For a few brief hours this afternoon the City of Riverside was the center of the national political universe, with both Democratic presidential contenders holding separate rallies shaking hands…kissing babies…and posing for smiling selfies in hopes of gaining our vote on Election Day.
Supporters were enthusiastic, lining up for hours prior to the scheduled events in hopes of being among the highly charged crowds inside the auditoriums…Unfortunately, it is a level of excitement often reserved for presidential election campaigns, not something we see each and every time there is an election. According to Fair Vote, a non-partisan organization that seeks to make democracy more representative, roughly 20 percent more of the eligible voting population votes during presidential elections than during the midterms. We fail to understand that many more of the decisions that affect us daily are made in city hall council chambers and on local elected boards, resulting in so few of us even bothering to cast a ballot.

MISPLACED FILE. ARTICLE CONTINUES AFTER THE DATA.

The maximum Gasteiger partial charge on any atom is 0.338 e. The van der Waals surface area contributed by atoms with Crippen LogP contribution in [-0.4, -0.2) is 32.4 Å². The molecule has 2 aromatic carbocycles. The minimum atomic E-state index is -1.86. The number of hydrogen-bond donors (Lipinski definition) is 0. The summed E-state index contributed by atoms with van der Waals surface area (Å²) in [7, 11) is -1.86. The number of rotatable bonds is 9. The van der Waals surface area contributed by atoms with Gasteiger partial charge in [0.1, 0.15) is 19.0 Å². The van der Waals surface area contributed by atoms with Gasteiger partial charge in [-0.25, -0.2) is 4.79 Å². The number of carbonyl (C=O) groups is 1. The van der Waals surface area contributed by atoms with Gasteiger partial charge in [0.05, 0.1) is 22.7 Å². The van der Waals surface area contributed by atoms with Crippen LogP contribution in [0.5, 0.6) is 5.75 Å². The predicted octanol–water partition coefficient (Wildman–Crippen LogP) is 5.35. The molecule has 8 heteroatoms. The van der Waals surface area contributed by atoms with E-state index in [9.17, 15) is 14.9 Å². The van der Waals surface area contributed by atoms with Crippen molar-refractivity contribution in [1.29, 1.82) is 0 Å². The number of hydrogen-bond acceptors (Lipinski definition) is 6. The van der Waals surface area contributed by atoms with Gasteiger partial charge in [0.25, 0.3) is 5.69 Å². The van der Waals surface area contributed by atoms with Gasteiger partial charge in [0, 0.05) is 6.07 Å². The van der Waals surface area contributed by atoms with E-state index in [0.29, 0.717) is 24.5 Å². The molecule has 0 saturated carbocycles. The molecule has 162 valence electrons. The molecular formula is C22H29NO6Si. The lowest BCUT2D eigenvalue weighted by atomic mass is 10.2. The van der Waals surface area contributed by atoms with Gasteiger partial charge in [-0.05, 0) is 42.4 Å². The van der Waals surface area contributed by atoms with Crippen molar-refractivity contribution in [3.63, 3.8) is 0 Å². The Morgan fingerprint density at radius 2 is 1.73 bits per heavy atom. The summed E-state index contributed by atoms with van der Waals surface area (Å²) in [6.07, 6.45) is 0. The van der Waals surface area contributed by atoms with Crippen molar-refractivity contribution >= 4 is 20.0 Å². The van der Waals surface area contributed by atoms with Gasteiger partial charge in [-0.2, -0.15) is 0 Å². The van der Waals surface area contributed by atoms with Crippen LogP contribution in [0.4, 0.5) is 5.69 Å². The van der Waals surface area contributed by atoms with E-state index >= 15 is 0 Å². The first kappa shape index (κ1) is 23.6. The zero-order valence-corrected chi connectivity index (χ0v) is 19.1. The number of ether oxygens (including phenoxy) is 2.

And if we learned nothing from the recent arrests of former City of Beaumont officials charged with 94 felonies in alleged activities that span two decades and include the embezzlement and misappropriation of $43 million in public funds, we learned that we should be engaged at all levels of government, and not just the contest for the country's highest office.
At a recent private event in Riverside, Secretary of State Alex Padilla proudly announced that we have one million new voters in California, but there are seven million eligible voters in the state who are not registered. The majority of those are in Central and Southern California, with half of those in and around Los Angeles and the other half split between the Central Valley and right here in the Inland Empire.
A good friend, who happens to be a Republican, is actually pretty unsatisfied with the top of the ticket options. He is, instead focusing on all the down ticket contests. And there is much at stake there. We will be selecting a new U.S. Senator, the first in California since 1992. We have congressional, judicial, state senate and assembly seats. Locally, there are several mayoral seats in cities like Riverside, Rialto and Perris. There are water board positions, school board races, and measures on the ballot that can change the way our cities operate.
The presidential election "got them in," Secretary of State Padilla said with the hope that they "stay engaged at all levels of government." Let's hope it serves as more of a "gateway drug" for the democratic process, that will get them hooked and hopefully addicted to voting each and every time.